8. 8. PAUSE What are some issues happening in your group? • Participants found that if you were in a “bad” group that others weren’t participating and they weren’t getting the info they needed to answer their discussion questions
  9. 9. Solutions • Make jigsaw groups bigger than they “need” to be Jigsaw Groups Mixed students via current grade Only one member from expert group = strongest students Two members from expert groups, in case one student doesn’t participate
  10. 10. Example: Learning Management System Instructions By Friday @ 9:00AM: Leave two substantial replies or answers to questions (4-6 sentences) on two different discussion threads (3 points each = 6 points) • EC +0.5 points: Spread these replies over at least two different days • EC +0.5 points: If you are the first person to leave a substantial post to one of the discussion questions (max 1 point) • EC +0.5 points: For each substantial post over the two required (max 1 point)
  11. 11. Bringing the Online Classroom to the Face-to- Face Class • Prepares students if they take online or hybrid courses • Hopefully less work for you!
  12. 12. Discussion Boards • The interactive component of an online course • Use the same assignment for the face-to-face course! • Make the discussions interactive = you and students get more out of it Instructions from a discussion board I use: Choose an animal that is currently being affected by climate change. Research that organism – we want to know what this organism is and how it is impacted by the environment. Where does it live? How is it being affected by climate change? What makes it so vulnerable? Is there any direct association between that species and humans (as in, why should we care)? Are there any organizations that are actively trying to help that species?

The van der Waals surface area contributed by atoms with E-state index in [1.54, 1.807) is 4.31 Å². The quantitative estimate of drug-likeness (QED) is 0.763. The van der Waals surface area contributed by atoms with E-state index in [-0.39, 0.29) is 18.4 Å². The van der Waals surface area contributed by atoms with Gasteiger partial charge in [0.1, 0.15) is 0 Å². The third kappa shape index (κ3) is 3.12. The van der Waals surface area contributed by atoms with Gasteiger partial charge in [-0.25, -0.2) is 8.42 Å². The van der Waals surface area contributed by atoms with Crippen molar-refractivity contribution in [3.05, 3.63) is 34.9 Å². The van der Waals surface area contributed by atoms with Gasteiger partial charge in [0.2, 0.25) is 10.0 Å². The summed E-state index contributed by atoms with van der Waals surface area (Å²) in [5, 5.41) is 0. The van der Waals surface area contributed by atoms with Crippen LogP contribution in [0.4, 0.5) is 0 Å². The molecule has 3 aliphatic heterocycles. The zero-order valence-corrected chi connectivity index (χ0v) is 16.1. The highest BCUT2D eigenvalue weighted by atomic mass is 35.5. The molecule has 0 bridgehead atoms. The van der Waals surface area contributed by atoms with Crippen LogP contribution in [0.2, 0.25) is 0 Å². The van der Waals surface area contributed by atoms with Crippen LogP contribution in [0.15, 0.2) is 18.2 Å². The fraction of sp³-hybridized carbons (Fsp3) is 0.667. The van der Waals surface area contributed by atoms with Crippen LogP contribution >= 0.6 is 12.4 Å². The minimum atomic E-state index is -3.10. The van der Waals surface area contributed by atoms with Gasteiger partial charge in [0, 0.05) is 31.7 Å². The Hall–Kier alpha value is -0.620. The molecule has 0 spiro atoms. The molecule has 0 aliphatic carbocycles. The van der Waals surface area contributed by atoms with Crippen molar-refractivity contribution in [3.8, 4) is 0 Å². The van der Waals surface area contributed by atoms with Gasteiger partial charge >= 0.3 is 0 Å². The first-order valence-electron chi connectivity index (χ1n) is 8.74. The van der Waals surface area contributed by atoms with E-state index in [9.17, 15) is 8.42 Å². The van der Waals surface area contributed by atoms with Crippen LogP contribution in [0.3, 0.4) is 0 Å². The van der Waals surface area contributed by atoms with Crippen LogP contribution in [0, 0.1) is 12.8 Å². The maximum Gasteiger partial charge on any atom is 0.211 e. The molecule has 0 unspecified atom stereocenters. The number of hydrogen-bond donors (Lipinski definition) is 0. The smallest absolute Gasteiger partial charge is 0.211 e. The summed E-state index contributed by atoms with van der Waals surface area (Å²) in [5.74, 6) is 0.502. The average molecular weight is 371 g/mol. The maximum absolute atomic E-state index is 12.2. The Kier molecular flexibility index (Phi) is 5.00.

13. 13. Videos Face-to-face course: Students see you as you talk Online course: Create videos of your lecture (with your face!) Face-to-face course: Use the same videos for snow days, to catch up on material, for project introductions Example: https://www.youtube.com/watch?v=EUl3ZZCkMxk Be sure to close caption videos! YouTube’s auto CC is a lot better than what it was!
  14. 14. Weekly Review Quizzes Online course: Weekly LMS review quizzes on lecture material Face-to-face course: Could use same quizzes in the LMS; I chose to do them in class using Socrative (somewhat like clickers, but students can use phones or computers to access it)
  15. 15. More Information • Here is a link to a handout given to the attendees